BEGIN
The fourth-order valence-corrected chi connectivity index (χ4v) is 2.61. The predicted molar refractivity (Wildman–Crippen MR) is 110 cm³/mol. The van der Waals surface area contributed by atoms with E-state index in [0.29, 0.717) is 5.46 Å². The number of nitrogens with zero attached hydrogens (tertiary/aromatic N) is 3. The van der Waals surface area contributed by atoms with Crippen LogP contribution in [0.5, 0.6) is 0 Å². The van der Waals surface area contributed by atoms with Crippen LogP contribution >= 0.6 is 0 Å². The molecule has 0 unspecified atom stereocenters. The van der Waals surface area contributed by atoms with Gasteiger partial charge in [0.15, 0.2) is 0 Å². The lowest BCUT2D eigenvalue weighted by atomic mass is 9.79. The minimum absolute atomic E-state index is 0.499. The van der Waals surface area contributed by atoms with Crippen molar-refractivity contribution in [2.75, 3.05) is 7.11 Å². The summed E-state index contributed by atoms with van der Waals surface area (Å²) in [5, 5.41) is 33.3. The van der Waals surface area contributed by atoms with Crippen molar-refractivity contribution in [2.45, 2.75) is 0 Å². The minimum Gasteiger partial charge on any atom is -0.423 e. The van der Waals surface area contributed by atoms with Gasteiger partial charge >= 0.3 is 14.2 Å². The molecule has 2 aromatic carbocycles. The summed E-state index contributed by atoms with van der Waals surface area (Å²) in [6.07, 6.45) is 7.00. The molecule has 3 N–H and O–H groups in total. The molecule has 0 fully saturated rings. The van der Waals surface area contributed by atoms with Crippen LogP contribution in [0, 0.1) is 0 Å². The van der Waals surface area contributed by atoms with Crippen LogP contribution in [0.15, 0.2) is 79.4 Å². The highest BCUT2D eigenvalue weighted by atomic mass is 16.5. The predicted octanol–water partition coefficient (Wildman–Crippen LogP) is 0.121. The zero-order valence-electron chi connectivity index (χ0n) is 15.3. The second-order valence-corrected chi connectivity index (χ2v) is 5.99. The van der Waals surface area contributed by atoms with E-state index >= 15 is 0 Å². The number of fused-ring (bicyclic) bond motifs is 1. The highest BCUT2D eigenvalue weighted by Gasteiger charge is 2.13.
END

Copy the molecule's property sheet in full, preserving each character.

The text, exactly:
The fourth-order valence-corrected chi connectivity index (χ4v) is 2.61. The predicted molar refractivity (Wildman–Crippen MR) is 110 cm³/mol. The van der Waals surface area contributed by atoms with E-state index in [0.29, 0.717) is 5.46 Å². The number of nitrogens with zero attached hydrogens (tertiary/aromatic N) is 3. The van der Waals surface area contributed by atoms with Crippen LogP contribution in [0.5, 0.6) is 0 Å². The van der Waals surface area contributed by atoms with Crippen LogP contribution >= 0.6 is 0 Å². The molecule has 0 unspecified atom stereocenters. The van der Waals surface area contributed by atoms with Gasteiger partial charge in [0.15, 0.2) is 0 Å². The lowest BCUT2D eigenvalue weighted by atomic mass is 9.79. The minimum absolute atomic E-state index is 0.499. The van der Waals surface area contributed by atoms with Crippen molar-refractivity contribution in [2.75, 3.05) is 7.11 Å². The summed E-state index contributed by atoms with van der Waals surface area (Å²) in [5, 5.41) is 33.3. The van der Waals surface area contributed by atoms with Crippen molar-refractivity contribution in [2.45, 2.75) is 0 Å². The minimum Gasteiger partial charge on any atom is -0.423 e. The van der Waals surface area contributed by atoms with Gasteiger partial charge >= 0.3 is 14.2 Å². The molecule has 2 aromatic carbocycles. The summed E-state index contributed by atoms with van der Waals surface area (Å²) in [6.07, 6.45) is 7.00. The molecule has 3 N–H and O–H groups in total. The molecule has 0 fully saturated rings. The van der Waals surface area contributed by atoms with Crippen LogP contribution in [0, 0.1) is 0 Å². The van der Waals surface area contributed by atoms with Crippen LogP contribution in [0.15, 0.2) is 79.4 Å². The highest BCUT2D eigenvalue weighted by atomic mass is 16.5. The predicted octanol–water partition coefficient (Wildman–Crippen LogP) is 0.121. The zero-order valence-electron chi connectivity index (χ0n) is 15.3. The second-order valence-corrected chi connectivity index (χ2v) is 5.99. The van der Waals surface area contributed by atoms with E-state index >= 15 is 0 Å². The number of fused-ring (bicyclic) bond motifs is 1. The highest BCUT2D eigenvalue weighted by Gasteiger charge is 2.13.